I chuckled, I looked up a couple of words, I wondered about the author's sanity and really enjoyed myself while reading this. Sure, I wanted a little more depth, a little more reason to connect with any of the characters or the story—but I knew I wasn't supposed to. The Awful Truth About the Sushing Prize is an impressive novel, clever and amusing—and if you can embrace the absurdity behind it, you'll be glad you read it (and you'll probably still enjoy it if you don't fully get on board with the absurdity, but you'll have to work harder for it).

 


My thanks to damppebbles blog tours for the invitation to participate in this tour and the materials (including a copy of the novel) they provided.

Source: irresponsiblereader.com/2020/03/23/the-awful-truth-about-the-sushing-prize-by-marco-ocram-metaficton-murders-and-tom-cruise-oh-my
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review 2020-01-29 13:21
Travels In The Land of Serpents And Pearls
Travels in the Land of Serpents and Pearls (Little Black Classics #16) - Marco Polo

I hope Marco Polo was a better explorer than he was a writer, because this was not good. I'm now going to tell you what was bad. The writing. I've now told you what was bad. The booklet is filled with these completely unnecessary sentences where Polo explains what he is going to say in the next or has said in the last paragraph. Maybe the people of his time had a short attention span, but it really annoyed me. Also, unicorns in this supposedly non-fiction report.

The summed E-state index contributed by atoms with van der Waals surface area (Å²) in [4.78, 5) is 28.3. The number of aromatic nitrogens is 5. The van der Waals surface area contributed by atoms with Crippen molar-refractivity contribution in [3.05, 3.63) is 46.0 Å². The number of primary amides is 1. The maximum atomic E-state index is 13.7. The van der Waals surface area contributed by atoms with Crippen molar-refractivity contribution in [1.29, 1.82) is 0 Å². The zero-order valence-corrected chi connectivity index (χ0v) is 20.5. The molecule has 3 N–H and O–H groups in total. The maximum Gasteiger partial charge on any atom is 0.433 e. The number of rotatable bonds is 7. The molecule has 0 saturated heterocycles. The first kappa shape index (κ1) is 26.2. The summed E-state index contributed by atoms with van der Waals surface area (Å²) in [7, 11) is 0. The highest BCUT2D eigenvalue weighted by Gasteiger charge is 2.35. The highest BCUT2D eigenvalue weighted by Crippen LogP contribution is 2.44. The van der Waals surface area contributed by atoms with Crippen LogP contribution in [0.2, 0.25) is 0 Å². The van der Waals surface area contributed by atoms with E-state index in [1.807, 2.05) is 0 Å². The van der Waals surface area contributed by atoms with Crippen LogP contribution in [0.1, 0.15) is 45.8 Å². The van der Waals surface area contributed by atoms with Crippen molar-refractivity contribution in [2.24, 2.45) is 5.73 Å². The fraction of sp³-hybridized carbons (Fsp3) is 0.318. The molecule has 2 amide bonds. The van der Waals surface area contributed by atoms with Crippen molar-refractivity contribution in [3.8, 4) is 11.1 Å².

~Little Black Classics #16~

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review 2019-09-19 17:11
Oh, look, another overhyped work involving vampires!
V-Wars: The Graphic Novel Collection - Jonathan Maberry,Alan Robinson,Marco Turini

I came across this last night while browsing the graphic novel section at my local B&N, and I decided to give it a try. It's about a virus that transforms 1% of the human population into vampires of all types, and the resulting clash with the remaining 99% of the human population.

 

To be honest it wasn't terrible, and I powered through it in about an hour. But my discontent with it came to the surface when I read the promotional blurbs from Maberry's fellow authors:

 

After reading those, I wondered if they were talking about the same book. A "fresh take"? All Maberry did was take some elements that have been in circulation for the past few years (a little from Daybreakers, a chunk from The Passage, some elements from Kim Newman's Anno Dracula, etc.) and mix them together in different proportions. It took all of the "high-thinking" of a Hollywood executive who thinks "fresh" is defined doing the same thing in only a cosmetically different way.

 

Perhaps I wouldn't have reacted as negatively as I did if it wasn't for the recycling of so many tropes and stereotypes. Bleeding-heart liberal who tries to hold onto his humanity in inhumane times? Check. Close-knit squad of soldiers who shoot first and ask questions later? Check. Deep state conspiracy pursuing a different agenda? Check. And so on. As I said it's not terrible, but it certainly doesn't justify the hype it's received.

 

Perhaps I'm being too critical, but it's frustrating to see how so much horror out is celebrated for its originality when all it's doing is following the dominant paradigm. A couple of decades ago, the idea of a world in which vampires were omnipresent would have been innovative. Now I read something like this and it just has a "been there-done that" feel to it. It's an insult to truly imaginative work to peddle something like this as it, no matter how many authors you can find to provide positive jacket quotes.